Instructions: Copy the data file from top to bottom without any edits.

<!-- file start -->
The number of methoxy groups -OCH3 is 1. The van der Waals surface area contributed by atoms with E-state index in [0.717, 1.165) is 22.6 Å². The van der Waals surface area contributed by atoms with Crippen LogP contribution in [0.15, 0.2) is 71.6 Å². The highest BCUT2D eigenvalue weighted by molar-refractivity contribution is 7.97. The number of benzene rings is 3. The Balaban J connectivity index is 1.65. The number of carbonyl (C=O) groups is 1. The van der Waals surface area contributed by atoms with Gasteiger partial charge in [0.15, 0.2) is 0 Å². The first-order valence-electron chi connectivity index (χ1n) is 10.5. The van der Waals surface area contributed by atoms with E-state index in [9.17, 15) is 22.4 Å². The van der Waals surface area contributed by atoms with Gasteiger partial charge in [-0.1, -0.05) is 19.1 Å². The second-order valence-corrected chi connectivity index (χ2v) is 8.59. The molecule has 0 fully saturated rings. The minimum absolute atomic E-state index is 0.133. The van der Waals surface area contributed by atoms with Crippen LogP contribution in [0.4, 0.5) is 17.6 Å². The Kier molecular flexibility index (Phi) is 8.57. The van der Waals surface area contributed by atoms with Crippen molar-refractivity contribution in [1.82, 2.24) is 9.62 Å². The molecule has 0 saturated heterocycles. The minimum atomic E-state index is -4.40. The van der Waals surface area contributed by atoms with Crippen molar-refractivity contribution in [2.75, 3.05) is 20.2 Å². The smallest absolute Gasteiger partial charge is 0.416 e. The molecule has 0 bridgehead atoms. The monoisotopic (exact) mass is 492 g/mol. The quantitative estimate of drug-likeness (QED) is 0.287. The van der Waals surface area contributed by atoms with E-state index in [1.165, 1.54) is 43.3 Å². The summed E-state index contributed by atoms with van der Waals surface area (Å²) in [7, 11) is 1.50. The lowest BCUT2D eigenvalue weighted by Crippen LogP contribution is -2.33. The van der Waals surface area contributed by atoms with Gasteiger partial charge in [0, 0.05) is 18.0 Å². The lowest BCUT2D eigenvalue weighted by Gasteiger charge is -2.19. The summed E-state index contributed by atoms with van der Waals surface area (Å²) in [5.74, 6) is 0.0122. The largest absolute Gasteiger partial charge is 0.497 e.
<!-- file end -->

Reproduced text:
The number of methoxy groups -OCH3 is 1. The van der Waals surface area contributed by atoms with E-state index in [0.717, 1.165) is 22.6 Å². The van der Waals surface area contributed by atoms with Crippen LogP contribution in [0.15, 0.2) is 71.6 Å². The highest BCUT2D eigenvalue weighted by molar-refractivity contribution is 7.97. The number of benzene rings is 3. The Balaban J connectivity index is 1.65. The number of carbonyl (C=O) groups is 1. The van der Waals surface area contributed by atoms with Gasteiger partial charge in [0.15, 0.2) is 0 Å². The first-order valence-electron chi connectivity index (χ1n) is 10.5. The van der Waals surface area contributed by atoms with E-state index in [9.17, 15) is 22.4 Å². The van der Waals surface area contributed by atoms with Gasteiger partial charge in [-0.1, -0.05) is 19.1 Å². The second-order valence-corrected chi connectivity index (χ2v) is 8.59. The molecule has 0 fully saturated rings. The minimum absolute atomic E-state index is 0.133. The van der Waals surface area contributed by atoms with Crippen LogP contribution in [0.4, 0.5) is 17.6 Å². The Kier molecular flexibility index (Phi) is 8.57. The van der Waals surface area contributed by atoms with Crippen molar-refractivity contribution in [1.82, 2.24) is 9.62 Å². The molecule has 0 saturated heterocycles. The minimum atomic E-state index is -4.40. The van der Waals surface area contributed by atoms with Crippen molar-refractivity contribution in [2.75, 3.05) is 20.2 Å². The smallest absolute Gasteiger partial charge is 0.416 e. The molecule has 0 bridgehead atoms. The monoisotopic (exact) mass is 492 g/mol. The quantitative estimate of drug-likeness (QED) is 0.287. The van der Waals surface area contributed by atoms with E-state index in [1.165, 1.54) is 43.3 Å². The summed E-state index contributed by atoms with van der Waals surface area (Å²) in [7, 11) is 1.50. The lowest BCUT2D eigenvalue weighted by Crippen LogP contribution is -2.33. The van der Waals surface area contributed by atoms with Gasteiger partial charge in [0, 0.05) is 18.0 Å². The lowest BCUT2D eigenvalue weighted by Gasteiger charge is -2.19. The summed E-state index contributed by atoms with van der Waals surface area (Å²) in [5.74, 6) is 0.0122. The largest absolute Gasteiger partial charge is 0.497 e.